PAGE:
Turing machine without return equivalent to Finite Automaton, PushDown Automaton or Turing Machine?

Informally, a pushdown automaton has a way to store and use an infinite amount of memory (the stack). In a Turing machine, the only way to store an infinite amount of memory is to write it on the tape. But in a Turing machine without return, you cannot go back to the cells that you have already written, so that memory can never be used.

That means that a Turing machine without return cannot be “as powerful” as a pushdown automaton. The solution is a finite automaton.

If you want a more formal proof, you can start with the formal definition of a Turing machine without return, note that you can dismiss what you write on the tape (because you can’t go back), and construct a finite automaton that recognize the same language as the Turing machine.

finite automata – Thinking about how an automaton can be created that accepts a language that switches the first and second alphabet

I have been thinking about this problem for quite a while, but to no avail.

Say I have a deterministic automaton M (you can assume it to be the 5-tuple (Q, sigma, q0, delta, F), which is given to accept a language L.

How do we create an automaton that would accept the language that has the first and second letter of the language L switched (given that the first and second letter in fact exist in a string accepted by M).

Is there an easy way to do this?

automata – What’s the difference between a Generalized Nondeterministic Finite Automaton (GNFA) and a Generalized Transition Graph (GTG)?

I’ve recently come across a few articles that talk about a “Generalized Transition Graph” (GTG), but I’ve never heard of such a thing before. This other answer to a similar question leads me to believe that GNFAs are simply GTGs with a different name where GNFA is the more standard nomenclature/name.

There is a Wikipedia article on GNFAs that describes them as:

…a variation of a nondeterministic finite automaton (NFA) where each transition is labeled with any regular expression.

which from what I understand is described by others as a GTG. Unfortunately, there’s no article on Generalized Transition Graphs on Wikipedia. The definitions for GTGs that I have come across are:

So again, are GNFAs the same as GTGs?

Finite automaton for all words whose length $n$ satisfies $operatorname{gcd}(n,504) geq 6$

I have been working on the following homework question, and I just can’t seem to make any progress:

Construct a finite automaton having fewer than 36 states that recognizes the language ${s in a^* : operatorname{gcd}(|s|, 504) geq 6}$, where $|s|$ is the length of $s$.

So far I have been trying to figure out a regular pattern in $504$ and have broken it down to the prime factorization $504 = 2^3 cdot 3^2 cdot 7$, which means that all divisors must be multiples of 2, 3, or 7. However I don’t know how to create the finite automaton (NFA or DFA). Any help is appreciated!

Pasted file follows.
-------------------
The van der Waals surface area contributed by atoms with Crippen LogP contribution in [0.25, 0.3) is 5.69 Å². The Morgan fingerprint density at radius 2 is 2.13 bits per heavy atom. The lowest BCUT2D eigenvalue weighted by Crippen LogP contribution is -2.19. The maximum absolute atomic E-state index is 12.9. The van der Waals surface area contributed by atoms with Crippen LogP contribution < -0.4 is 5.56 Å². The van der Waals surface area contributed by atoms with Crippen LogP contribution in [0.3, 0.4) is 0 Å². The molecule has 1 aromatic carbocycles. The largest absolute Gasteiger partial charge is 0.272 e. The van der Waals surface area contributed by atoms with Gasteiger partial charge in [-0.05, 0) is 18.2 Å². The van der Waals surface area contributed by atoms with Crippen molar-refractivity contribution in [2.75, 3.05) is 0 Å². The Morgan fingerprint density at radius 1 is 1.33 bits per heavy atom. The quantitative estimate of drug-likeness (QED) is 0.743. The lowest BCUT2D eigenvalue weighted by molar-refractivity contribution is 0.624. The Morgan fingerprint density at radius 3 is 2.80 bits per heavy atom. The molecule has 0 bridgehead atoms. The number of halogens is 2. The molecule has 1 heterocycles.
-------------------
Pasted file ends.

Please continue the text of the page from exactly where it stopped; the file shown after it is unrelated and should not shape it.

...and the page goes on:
automata – Whether there exists a probabilistic automaton satisfying $Pr { x in L}=frac{Pr { x in L_1}}{Pr { x in L_1}+Pr { x in L_2}}$

Suppose that there are two probabilistic automata $A_1$ and $A_2$ with a same finite alphabet $Sigma$. The languages of them are $mathcal{L}_{1} subseteq Sigma^*$ and $mathcal{L}_{2} subseteq Sigma^*$ respectively.

For every input $x in Sigma^*$, $Pr { x in mathcal{L}_{1}}=p_1(x)$ and $Pr { x in mathcal{L}_{2}}=p_2(x)$. Whether there exists a probabilistic automaton $A$ satisfying $$Pr { x in mathcal{L}}=frac{p_1(x)}{p_1(x)+p_2(x)}$$ where $mathcal{L} subseteq Sigma^*$ is the language of $A$?

Finite automaton for ${0^{2n} : n ge 0 } cup {(100)^m : m ge 0}$

I have to construct an FA for the following language:
$$
{ w_1,w_2 in {a,b}^* mid w_1 = 0^{2n}, w_2 = (100)^m, text{ for some } n,m in mathbb{N} }.
$$

Does anyone here have any experience with something like that? I’m totally lost how I should draw an FA for something like that. Would appreciate any kind of input or approach to this problem.

automata – On the queue automaton and acceptance of this language

We have this language:
$$ L = {𝑥𝑥^r|𝑥∈Σ^∗} $$

We want to show that it can be accepted by QA.

  1. consider a letter like #, before anything we push it to the queue.
  2. using this additional letter, we push every letter we get such that it would be the first letter of the string inside the queue (i.e. letter after #)
  3. then (using Lambda Transition), we remove # from the queue, and we pop the letters come from input one by one out of queue. E.g. we get abccba from the input, we want to get string:
    abc#E
    in the queue, then remove # to reach abcE. then from this point when we get c from the input, we remove c from the queue’s head.

Is this approach correct? Could you show me the queue automaton of it?

Thanks in advance.

turing machines – Where to put the state in a two-stack push down automaton?

theoretically, the state is between the two kleene-stars of the work-alphabet

gamma* q gamma*

where q is the current state and each gamma* is the content of one of both stacks. But where is “the middle” with the state? Regarding the one tape of the classical Turing Machine it is obvious.

Yours,
von Spotz